Asian Markets Mixed As Strong US Jobs Data Boosts Rate Hike Bets
Asian markets were mixed Monday as another strong jobs report provided some reassurance that the recovery in the US economy remained on track but also solidified expectations for more aggressive Federal Reserve interest rate hikes.
The gains were helped by another drop in oil prices after the 31-nation International Energy Agency agreed to tap its vast reserves to offset the removal of Russian exports, while the start of a ceasefire in Yemen eased concerns over supplies from the region.
Officials said Friday that the world’s top economy added 431,000 positions in March while the unemployment rate fell to just slightly above pre-pandemic levels.
The figures showed that while inflation has surged to a 40-year high and the Ukraine war has fanned uncertainty, the recovery continues.
The economy’s resilience will be taken as further evidence that the economy could withstand a sharper rise in interest rates to bring prices under control, with many observers now predicting a half-point hike in May.
However, expectations that rates will continue to go up have seen Treasury yields surge with commentators saying there were warning signs that growth will slow as the year progresses.
“It would not be surprising to see yields rise further from here and it is very hard to know where they will land,” Angela Ashton, of Evergreen Consultants, noted.
“Markets are volatile and there is every chance they will overshoot.”
A positive close on Wall Street was followed by a broadly upbeat start to the week in Asia.
Hong Kong led gains thanks to a rally in tech firms after Beijing removed a rule preventing US authorities from inspecting the audits of Chinese companies listed in New York.
The announcement came after a drawn-out row between the two countries with Washington saying Chinese firms could be delisted by 2024 if they do not comply with audit requirements.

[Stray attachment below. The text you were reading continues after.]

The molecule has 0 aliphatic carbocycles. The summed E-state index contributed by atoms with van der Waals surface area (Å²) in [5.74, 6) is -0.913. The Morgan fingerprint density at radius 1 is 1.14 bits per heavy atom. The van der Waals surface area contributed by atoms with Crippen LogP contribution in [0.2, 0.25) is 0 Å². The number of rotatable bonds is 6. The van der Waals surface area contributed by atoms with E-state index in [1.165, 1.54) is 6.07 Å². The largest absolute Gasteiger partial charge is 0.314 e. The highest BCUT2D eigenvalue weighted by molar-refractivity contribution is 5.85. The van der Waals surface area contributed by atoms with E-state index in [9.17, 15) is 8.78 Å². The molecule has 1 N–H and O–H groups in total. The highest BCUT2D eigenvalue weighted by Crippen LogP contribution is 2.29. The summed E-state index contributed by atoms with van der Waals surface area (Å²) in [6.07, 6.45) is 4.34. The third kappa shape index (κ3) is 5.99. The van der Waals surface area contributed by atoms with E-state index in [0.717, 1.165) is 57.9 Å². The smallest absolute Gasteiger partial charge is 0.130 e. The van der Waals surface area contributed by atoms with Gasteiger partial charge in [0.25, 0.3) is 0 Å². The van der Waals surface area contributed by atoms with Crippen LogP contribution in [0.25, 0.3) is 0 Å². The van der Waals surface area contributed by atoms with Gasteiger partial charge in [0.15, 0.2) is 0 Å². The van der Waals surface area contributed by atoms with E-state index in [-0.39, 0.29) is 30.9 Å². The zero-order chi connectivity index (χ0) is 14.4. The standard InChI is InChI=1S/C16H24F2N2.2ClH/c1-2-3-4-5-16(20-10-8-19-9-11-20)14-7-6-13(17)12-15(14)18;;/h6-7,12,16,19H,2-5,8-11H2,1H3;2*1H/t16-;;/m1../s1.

The demand put at risk more than 200 companies including ecommerce titans Alibaba and JD.com and Tencent.
Singapore, Sydney and Seoul also rose, though Tokyo, Manila and Jakarta struggled.
Crude extended Friday’s losses — with WTI holding below $100 — after IEA members including the United States, Japan the European Union pledged to dip into stockpiles to shore up tight supplies caused by Russia’s invasion of Ukraine.
The grouping made the promise at an emergency ministerial meeting, having already announced last week a plan to release more than 60 million barrels.
That came a day after Joe Biden said he would release a record 180 million barrels onto the market over six months.
Meanwhile, there was also some cheer from news of a 60-day ceasefire in Yemen’s six-year civil war, which has seen several attacks on Saudi facilities that have hit output from the world’s biggest producer.
Still, analysts said that while markets equity and crude markets have shown some stability after the wild swings seen at the start of the Ukraine war, uncertainty continued to act as a drag and traders remained nervous.
“Risk sentiment over the past week has been inconsistent,” said SPI Asset Management’s Stephen Innes.
“Market signals could be characterised by a repetitive cat-and-mouse game whereby headlines initially emerge around the progress in ceasefire talks before being typically walked down by Russian officials who deny the odds of any close peace deal.